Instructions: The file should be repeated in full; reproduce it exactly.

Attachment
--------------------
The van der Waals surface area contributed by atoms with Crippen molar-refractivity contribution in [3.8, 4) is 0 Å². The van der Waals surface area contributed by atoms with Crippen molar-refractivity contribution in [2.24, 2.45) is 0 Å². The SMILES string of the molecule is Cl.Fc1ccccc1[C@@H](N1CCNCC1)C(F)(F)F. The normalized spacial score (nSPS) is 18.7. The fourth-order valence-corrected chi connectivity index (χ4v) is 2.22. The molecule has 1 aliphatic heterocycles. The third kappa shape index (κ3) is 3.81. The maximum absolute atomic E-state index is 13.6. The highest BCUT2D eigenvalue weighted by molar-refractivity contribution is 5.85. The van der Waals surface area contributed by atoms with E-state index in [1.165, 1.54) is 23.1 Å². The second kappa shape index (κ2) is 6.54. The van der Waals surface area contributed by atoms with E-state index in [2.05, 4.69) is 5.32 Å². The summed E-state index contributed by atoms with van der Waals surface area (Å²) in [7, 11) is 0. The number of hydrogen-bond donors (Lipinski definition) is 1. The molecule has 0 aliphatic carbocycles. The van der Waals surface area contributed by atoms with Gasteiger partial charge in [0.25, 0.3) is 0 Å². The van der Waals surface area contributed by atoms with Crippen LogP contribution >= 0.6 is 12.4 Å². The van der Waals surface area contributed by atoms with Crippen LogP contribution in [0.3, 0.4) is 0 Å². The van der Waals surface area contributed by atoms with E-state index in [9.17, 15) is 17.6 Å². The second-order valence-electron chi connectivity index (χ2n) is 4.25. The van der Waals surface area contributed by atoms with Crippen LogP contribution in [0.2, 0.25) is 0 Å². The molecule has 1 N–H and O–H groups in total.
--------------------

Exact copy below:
The van der Waals surface area contributed by atoms with Crippen molar-refractivity contribution in [3.8, 4) is 0 Å². The van der Waals surface area contributed by atoms with Crippen molar-refractivity contribution in [2.24, 2.45) is 0 Å². The SMILES string of the molecule is Cl.Fc1ccccc1[C@@H](N1CCNCC1)C(F)(F)F. The normalized spacial score (nSPS) is 18.7. The fourth-order valence-corrected chi connectivity index (χ4v) is 2.22. The molecule has 1 aliphatic heterocycles. The third kappa shape index (κ3) is 3.81. The maximum absolute atomic E-state index is 13.6. The highest BCUT2D eigenvalue weighted by molar-refractivity contribution is 5.85. The van der Waals surface area contributed by atoms with E-state index in [1.165, 1.54) is 23.1 Å². The second kappa shape index (κ2) is 6.54. The van der Waals surface area contributed by atoms with E-state index in [2.05, 4.69) is 5.32 Å². The summed E-state index contributed by atoms with van der Waals surface area (Å²) in [7, 11) is 0. The number of hydrogen-bond donors (Lipinski definition) is 1. The molecule has 0 aliphatic carbocycles. The van der Waals surface area contributed by atoms with Gasteiger partial charge in [0.25, 0.3) is 0 Å². The van der Waals surface area contributed by atoms with Crippen LogP contribution >= 0.6 is 12.4 Å². The van der Waals surface area contributed by atoms with Crippen LogP contribution in [0.3, 0.4) is 0 Å². The van der Waals surface area contributed by atoms with E-state index in [9.17, 15) is 17.6 Å². The second-order valence-electron chi connectivity index (χ2n) is 4.25. The van der Waals surface area contributed by atoms with Crippen LogP contribution in [0.2, 0.25) is 0 Å². The molecule has 1 N–H and O–H groups in total.